9. He fell from grace—hard.
At the pinnacle of his career as a crime boss, Capone was earning upwards of $40 million. And that’s only income the government were able to prove, an interesting fact about Al Capone. When he was released from Alcatraz at the end of the 1930s, he was only paid a stipend by the Chicago Outfit he had once controlled. Don’t feel bad for Scarface—the stipend was $600 a week, which is the equivalent of $10,767 by today’s standards. Due to the structure of his organization, he also still owned his Florida mansion, luxury cars, and his wife, son, and grandchildren were given financial support.
He was also diagnosed with neurosyphilis and gonorrhoea when he first went to prison, diseases he contracted whilst working as a bouncer. Penicillin hadn’t yet been introduced for medical use, and his mental capabilities declined rapidly. After the introduction of penicillin in 1942, his decline slowed, but by that time his doctors estimated that he had the mental capacity of a 12 year old.
Capone was released from hospital and spent his remaining years at his mansion in Florida, with his wife and grandchildren. He died of a stroke when he was 48.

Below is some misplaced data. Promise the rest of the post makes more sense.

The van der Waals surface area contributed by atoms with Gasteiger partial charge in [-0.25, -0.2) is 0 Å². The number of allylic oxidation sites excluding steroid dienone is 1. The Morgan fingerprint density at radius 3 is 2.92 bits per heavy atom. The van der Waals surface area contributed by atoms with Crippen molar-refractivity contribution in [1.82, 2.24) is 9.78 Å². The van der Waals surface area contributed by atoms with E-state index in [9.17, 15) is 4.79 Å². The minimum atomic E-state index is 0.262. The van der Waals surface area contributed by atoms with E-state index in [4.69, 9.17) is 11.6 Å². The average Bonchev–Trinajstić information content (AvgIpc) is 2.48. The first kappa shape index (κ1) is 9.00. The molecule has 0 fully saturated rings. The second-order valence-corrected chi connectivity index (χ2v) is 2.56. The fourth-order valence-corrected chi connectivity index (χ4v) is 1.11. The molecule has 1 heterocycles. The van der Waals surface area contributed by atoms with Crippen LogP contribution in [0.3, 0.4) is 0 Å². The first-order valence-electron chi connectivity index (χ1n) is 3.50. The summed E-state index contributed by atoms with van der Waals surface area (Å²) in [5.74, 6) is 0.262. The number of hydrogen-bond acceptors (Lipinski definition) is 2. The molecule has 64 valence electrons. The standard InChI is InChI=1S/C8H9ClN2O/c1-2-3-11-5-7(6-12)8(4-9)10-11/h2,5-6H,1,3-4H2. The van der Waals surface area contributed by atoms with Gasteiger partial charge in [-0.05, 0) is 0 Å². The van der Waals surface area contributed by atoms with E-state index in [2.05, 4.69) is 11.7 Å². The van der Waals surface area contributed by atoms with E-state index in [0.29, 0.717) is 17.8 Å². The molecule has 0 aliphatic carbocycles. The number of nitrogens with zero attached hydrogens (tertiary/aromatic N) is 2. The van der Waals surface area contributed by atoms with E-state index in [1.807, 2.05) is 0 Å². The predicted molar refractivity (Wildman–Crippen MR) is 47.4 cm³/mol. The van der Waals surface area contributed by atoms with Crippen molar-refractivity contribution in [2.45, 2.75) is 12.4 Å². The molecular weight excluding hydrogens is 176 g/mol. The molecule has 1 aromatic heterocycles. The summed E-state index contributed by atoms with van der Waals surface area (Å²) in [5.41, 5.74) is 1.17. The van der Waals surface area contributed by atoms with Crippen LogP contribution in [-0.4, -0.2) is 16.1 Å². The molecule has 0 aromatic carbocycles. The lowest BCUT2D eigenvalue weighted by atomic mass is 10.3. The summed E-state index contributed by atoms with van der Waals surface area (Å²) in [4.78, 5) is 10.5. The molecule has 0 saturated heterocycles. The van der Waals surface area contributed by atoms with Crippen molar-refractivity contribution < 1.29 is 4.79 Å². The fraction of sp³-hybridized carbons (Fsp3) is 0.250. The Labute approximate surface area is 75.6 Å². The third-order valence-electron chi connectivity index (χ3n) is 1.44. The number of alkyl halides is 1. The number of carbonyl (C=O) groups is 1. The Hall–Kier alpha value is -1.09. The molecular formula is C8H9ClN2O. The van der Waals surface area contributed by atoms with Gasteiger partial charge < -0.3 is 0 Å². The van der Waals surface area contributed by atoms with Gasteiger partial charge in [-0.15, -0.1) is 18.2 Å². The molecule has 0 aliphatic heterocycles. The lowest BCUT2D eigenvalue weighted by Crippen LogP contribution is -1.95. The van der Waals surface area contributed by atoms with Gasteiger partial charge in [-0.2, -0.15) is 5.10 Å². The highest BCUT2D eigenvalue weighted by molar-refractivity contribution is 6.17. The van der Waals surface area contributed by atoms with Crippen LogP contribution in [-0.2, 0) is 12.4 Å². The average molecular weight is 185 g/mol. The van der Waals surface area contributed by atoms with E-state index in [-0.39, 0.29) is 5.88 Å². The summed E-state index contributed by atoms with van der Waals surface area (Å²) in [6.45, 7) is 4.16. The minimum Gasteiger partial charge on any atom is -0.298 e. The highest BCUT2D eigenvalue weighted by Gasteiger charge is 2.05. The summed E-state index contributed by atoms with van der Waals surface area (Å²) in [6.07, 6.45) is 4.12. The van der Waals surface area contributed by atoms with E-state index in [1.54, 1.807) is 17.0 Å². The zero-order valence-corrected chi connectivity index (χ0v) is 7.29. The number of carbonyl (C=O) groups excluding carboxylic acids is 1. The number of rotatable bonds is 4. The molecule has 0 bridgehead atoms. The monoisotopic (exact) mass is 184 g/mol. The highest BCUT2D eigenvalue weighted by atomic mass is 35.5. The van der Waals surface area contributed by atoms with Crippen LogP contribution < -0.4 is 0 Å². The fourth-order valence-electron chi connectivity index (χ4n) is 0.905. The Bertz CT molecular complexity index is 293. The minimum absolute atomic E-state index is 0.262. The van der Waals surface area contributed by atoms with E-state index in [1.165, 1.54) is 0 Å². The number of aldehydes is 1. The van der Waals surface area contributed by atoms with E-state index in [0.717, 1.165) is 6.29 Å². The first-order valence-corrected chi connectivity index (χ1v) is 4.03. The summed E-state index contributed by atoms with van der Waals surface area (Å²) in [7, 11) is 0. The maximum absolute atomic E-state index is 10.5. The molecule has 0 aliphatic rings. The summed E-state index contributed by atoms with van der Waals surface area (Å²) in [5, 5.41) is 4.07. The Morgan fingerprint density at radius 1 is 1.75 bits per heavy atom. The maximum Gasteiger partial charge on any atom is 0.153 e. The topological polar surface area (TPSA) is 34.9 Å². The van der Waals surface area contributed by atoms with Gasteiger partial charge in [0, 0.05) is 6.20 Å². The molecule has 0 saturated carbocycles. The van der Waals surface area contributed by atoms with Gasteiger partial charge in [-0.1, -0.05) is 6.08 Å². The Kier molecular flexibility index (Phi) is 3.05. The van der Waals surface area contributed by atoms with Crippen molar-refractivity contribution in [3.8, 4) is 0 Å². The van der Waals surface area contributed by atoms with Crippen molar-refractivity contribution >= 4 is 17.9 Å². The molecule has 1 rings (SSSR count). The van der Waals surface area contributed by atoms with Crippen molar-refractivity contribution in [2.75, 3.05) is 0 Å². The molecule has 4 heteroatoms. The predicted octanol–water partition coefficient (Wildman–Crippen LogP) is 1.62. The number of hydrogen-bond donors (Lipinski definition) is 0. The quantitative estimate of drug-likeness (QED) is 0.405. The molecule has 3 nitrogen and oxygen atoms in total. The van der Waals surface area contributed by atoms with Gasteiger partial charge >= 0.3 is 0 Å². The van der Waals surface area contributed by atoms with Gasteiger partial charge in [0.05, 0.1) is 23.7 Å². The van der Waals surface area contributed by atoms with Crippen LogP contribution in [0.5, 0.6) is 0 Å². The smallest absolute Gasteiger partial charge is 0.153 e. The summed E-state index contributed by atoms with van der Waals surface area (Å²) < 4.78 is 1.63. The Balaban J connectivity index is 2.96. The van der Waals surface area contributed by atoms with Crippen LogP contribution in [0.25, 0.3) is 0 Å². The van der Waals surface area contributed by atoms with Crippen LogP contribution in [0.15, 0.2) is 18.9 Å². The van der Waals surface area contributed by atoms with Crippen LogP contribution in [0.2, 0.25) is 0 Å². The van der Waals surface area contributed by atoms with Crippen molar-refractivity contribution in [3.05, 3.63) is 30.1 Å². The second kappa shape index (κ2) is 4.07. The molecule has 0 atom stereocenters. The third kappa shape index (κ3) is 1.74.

10. What a disappointment.
In 1986, TV producers found out about a walled-off underground bunker at Capone’s former home. A live broadcast aired from the home, documenting the demolition of the wall—in the hopes that human remains, money, or some other mysterious discovery would be made at the home of America’s most notorious crime boss. The show garnered top ratings, outperforming the most popular sitcoms of the time.
Nothing was found in the wall except dirt and a few broken bottles.
Over the decades, we’ve had many crime figures, but none more legendary the Al Capone. And no other organized crime boss has ever graced the cover of Time magazine, like Scarface did for Man of the Year in 1930.